Calhoun Misses Charity Game

UNCASVILLE, Conn. – Ten years had passed since Richard Hamilton's last appearance at the Jim Calhoun Celebrity Classic All-Star Game. When he walked onto the court at Mohegan Sun Arena Saturday night, he had just heard the news that the man everyone came to honor wouldn't be in attendance.

Calhoun, 70, suffered a hip fracture while biking Saturday afternoon, just hours before the main event of his three-day charity event. He was scheduled for surgery Saturday night at the John Dempsey Hospital at the UConn Health Center in Farmington. Calhoun, an avid bicyclist in recent years, was riding near his home in Madison when the bicycle slipped on a patch of sand and led to his fall.

With the game scheduled for 7:30 p.m. many of Calhoun's former players, assistant coaches and others first learned of the accident as they arrived at the arena beginning around 5 p.m. Many of the former UConn players found out from members of the media.

"I just asked a whole bunch of people about that and said, ‘Hey man, I haven't been here in 10 years, where's Coach at?' " said Hamilton, who was one of the final players on the floor before introductions. "He had a little spill, but hopefully he'll be all right and hopefully he'll come back at the beginning of the season."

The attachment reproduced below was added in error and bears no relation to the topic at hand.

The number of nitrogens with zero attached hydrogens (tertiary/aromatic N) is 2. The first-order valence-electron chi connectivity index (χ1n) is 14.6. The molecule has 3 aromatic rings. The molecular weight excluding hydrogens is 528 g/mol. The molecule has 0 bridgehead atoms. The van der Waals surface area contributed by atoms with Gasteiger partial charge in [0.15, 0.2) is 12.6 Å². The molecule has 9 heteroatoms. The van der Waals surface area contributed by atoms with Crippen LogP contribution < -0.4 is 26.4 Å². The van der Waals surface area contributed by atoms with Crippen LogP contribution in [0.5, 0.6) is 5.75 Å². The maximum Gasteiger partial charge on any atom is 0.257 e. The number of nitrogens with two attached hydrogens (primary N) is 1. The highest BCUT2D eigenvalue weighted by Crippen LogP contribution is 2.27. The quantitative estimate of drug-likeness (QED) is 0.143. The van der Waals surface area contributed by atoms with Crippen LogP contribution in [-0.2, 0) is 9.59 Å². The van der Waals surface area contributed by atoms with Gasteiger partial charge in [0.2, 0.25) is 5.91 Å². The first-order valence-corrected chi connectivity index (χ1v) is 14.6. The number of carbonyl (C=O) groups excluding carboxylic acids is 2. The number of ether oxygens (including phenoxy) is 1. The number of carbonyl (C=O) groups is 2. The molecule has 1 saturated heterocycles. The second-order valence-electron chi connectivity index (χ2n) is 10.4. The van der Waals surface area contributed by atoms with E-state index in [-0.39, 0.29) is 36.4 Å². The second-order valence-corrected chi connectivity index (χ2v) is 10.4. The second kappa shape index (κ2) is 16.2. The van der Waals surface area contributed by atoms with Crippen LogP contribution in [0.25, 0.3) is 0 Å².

A statement issued by UConn said Calhoun is expected to make a full recovery after a short stay at the hospital.

But this game, held every two years - along with a celebrity golf outing in Baltic Sunday, a cabaret night at Mohegan Sun Sunday night, and a golf tournament Monday in Avon- is something that the Hall of Fame coach looks forward to with enormous passion. Hamilton, Ray Allen, Kemba Walker, Donyell Marshall and Rudy Gay led a contingent of 36 players who returned to play before a crowd of 7,241 at Mohegan Sun.

Charity game team photo (Ken Davis)

This was the sixth reunion game held to raise money for the Jim Calhoun Cardiology Center at the UConn Health Center. Normally, it is a night when Calhoun can relax, step away from his stomping and yelling at referees, and simply grin as he mingles with his family of players during the game.

In 2008, the charity game was held one day after the last of 33 sessions of radiation treatment following surgery for the removal of a cancerous mass in Calhoun's neck. He was weak and tired but he was there and enjoyed himself immensely.

In July 2009, Calhoun broke five ribs when in an accident that took place during his own charity bike race. He is a survivor of skin and prostate cancer. And he missed eight games last season with spinal stenosis.

"He's such a competitor that he just wants to push all the time and he pushes riding the bike," said associate head coach George Blaney. "The bike can be a tough thing. He hit some sand apparently and because he's got the clip-ons (pedals and shoes), it kinda forces you to the ground.

"I feel bad and I know what will really disturb him is that he can't see his players. That's going to bother him more than anything."

News of Calhoun's accident traveled quickly through social media. Lance Armstrong, seven-time Tour de France winner, tweeted "Get well soon coach Calhoun" on his Twitter account.